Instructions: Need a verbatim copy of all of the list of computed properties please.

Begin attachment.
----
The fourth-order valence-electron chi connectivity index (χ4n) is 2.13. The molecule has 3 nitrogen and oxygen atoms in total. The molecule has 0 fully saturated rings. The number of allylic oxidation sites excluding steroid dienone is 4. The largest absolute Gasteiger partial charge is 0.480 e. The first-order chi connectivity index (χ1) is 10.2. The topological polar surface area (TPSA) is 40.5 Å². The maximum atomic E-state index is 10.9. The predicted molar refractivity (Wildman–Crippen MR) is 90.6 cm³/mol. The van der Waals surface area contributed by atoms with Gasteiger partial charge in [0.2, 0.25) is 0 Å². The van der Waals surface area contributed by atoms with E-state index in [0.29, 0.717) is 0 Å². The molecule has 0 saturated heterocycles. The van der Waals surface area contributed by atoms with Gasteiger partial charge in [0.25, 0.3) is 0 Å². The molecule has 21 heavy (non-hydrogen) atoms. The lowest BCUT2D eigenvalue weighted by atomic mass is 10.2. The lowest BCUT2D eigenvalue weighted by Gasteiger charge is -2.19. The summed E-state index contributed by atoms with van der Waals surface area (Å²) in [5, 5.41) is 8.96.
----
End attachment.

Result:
The fourth-order valence-electron chi connectivity index (χ4n) is 2.13. The molecule has 3 nitrogen and oxygen atoms in total. The molecule has 0 fully saturated rings. The number of allylic oxidation sites excluding steroid dienone is 4. The largest absolute Gasteiger partial charge is 0.480 e. The first-order chi connectivity index (χ1) is 10.2. The topological polar surface area (TPSA) is 40.5 Å². The maximum atomic E-state index is 10.9. The predicted molar refractivity (Wildman–Crippen MR) is 90.6 cm³/mol. The van der Waals surface area contributed by atoms with Gasteiger partial charge in [0.2, 0.25) is 0 Å². The van der Waals surface area contributed by atoms with E-state index in [0.29, 0.717) is 0 Å². The molecule has 0 saturated heterocycles. The van der Waals surface area contributed by atoms with Gasteiger partial charge in [0.25, 0.3) is 0 Å². The molecule has 21 heavy (non-hydrogen) atoms. The lowest BCUT2D eigenvalue weighted by atomic mass is 10.2. The lowest BCUT2D eigenvalue weighted by Gasteiger charge is -2.19. The summed E-state index contributed by atoms with van der Waals surface area (Å²) in [5, 5.41) is 8.96.